In recent years, the media have run multiple stories about high suicide rates in the U.S. military. These seem to be a good example of media bias and media and public innumeracy.

The media generally hates the military and war. Suicide rates fit their bias that the military and wars are bad.

Innumeracy is the mathematical equivalent of illiteracy. Neither the media nor the public understands the meaning of statistics.

One question the media rarely addresses is whether the numbers they are complaining about are really as bad as they say or imply.

Here are questions I generally do not see answered in media stories about military suicides.

• Is the military suicide rate higher than the civilian suicide rate for person of the same age and gender? One article I saw did address that and, in fact, the civilian suicide rate for the same ages and gender were higher than the military rate. Stories saying or implying that high suicides in the military proves the military and the war are bad actually should have said civilians are more likely to kill themselves than military personnel.

About the only media types likely to do that story are Fox News’s John Stossel or Freakonomics author Steven Leavitt.

140 Army guys committed suicide in 2009 out of about 700,000 active duty soldiers, a rate of 140/700,000 = .02%. According to Wikipedia, the male suicide rate for the entire U.S. in 2005 was 17.7 per 100,000 or 124 for a group of 700,000. That does not take into account age. Military are younger than the population as a whole. Also, only 90 have been confirmed as suicides. The other 50 are suspected to be suicides.

• What percent of the suicides had served in a war zone? One media story said many had not.

• What percent may have been copycat suicides inspired by the suicide of another person at their base and the way he was honored afterward?

• Are military suicides cause by being in the military per se, by serving in a war? Or are they caused by inadequate military budgets that make military service more stressful than in the past and inadequate number of persons in the military to share the burden of deploying to war zones?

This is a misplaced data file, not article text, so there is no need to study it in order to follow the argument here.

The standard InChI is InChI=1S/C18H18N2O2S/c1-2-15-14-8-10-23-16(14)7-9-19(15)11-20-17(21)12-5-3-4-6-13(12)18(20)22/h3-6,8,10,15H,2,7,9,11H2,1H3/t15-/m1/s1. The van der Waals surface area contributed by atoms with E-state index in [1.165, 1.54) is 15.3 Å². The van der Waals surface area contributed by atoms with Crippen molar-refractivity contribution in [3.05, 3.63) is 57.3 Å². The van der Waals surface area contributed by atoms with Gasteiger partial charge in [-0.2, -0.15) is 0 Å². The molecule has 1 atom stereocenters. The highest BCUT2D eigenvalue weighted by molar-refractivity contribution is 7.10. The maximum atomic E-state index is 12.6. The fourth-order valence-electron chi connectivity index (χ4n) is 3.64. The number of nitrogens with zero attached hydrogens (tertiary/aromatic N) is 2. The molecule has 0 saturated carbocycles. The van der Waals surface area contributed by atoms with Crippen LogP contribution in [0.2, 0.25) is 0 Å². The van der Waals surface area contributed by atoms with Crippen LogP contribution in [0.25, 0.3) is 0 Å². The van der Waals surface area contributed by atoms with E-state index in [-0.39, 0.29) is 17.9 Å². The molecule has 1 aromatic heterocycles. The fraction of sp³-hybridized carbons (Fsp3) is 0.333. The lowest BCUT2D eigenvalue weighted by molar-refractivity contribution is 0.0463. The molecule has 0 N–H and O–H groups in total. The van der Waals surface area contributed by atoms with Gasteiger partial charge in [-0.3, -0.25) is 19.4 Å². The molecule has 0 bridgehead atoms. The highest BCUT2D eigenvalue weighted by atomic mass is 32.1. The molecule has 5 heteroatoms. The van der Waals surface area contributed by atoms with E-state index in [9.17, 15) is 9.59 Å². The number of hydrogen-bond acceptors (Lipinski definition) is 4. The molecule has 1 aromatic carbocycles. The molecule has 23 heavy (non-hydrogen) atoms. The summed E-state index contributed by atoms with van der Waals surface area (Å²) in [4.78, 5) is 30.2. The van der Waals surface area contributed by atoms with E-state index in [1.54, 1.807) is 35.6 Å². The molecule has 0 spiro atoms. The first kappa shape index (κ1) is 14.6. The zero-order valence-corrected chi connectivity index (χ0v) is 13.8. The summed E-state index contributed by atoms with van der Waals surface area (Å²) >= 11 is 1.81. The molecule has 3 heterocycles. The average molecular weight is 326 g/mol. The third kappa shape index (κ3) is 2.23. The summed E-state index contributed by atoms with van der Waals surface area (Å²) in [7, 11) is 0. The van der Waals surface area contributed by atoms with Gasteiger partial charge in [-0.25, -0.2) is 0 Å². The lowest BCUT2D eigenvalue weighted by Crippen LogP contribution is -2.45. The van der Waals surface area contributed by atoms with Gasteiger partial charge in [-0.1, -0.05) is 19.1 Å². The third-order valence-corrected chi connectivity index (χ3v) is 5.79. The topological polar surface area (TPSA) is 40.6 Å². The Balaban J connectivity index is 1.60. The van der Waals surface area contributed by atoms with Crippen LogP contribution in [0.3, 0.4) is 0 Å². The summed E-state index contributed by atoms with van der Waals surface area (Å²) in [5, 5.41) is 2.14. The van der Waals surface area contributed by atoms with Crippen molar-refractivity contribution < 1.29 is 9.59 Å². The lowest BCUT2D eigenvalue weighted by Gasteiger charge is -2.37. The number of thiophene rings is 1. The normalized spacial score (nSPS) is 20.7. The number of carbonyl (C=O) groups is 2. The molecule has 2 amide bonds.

Receive email updates from John T. Reed

• If you adjust for thing like criminal convictions (of which the military has more than its share), smoking, excessive drinking, and so on, known characteristics of the military as a group, do you find anything unusual about the suicide rate in the military? I suspect the type of people attracted to the military in non-recession years is a type that has higher suicide rates regardless of whether they join the military. I’m speaking in general of the group, not about every single individual in the military.

• Is there a common cause or are there many categories of causes including marital problems, drug use, brain injuries or illnesses, side effects of prescribed drugs, and so on?

The Marine suicide total for the first 10 months of 2009 was 42. With 203,000 marines that’s a rate of 20.7 per 100,000.

The military authorities need to keep an eye on suicide rates and reasons with an eye toward preventing those that are preventable. But the American people should not be using suicide rates that are arguably normal in such a large group of young men. The military bureaucrats almost always overreact to bad publicity, thereby harming the effectiveness of the military as a result.

On guard duty one night at Fort Bragg in 1969, my instructions said I had to check the end-of-hallway windows of all the 4-stories-tall barracks buildings in the brigade repeatedly throughout the night. “What the hell is that about?” I asked. It was explained to me that years before, a soldier had committed suicide by jumping out a 4th story window at the end of the hallway. Typical idiot “We have to do something” military bureaucrat response.

Indeed, the military may cause a bigger problem of some other kind with one of their suicide fixes.

Most likely, the military’s suicide stats have little or no meaning. Some investigation should be made continuously, but the conclusions the media are trying to engender—that suicides in the military prove the military should not exist or that the wars should be ended—are baloney.

I would completely reorganize the military and withdraw completely from Iraq and Afghanistan if I were in charge, but for reasons unrelated to suicides.

Receive email updates from John T. Reed


John T. Reed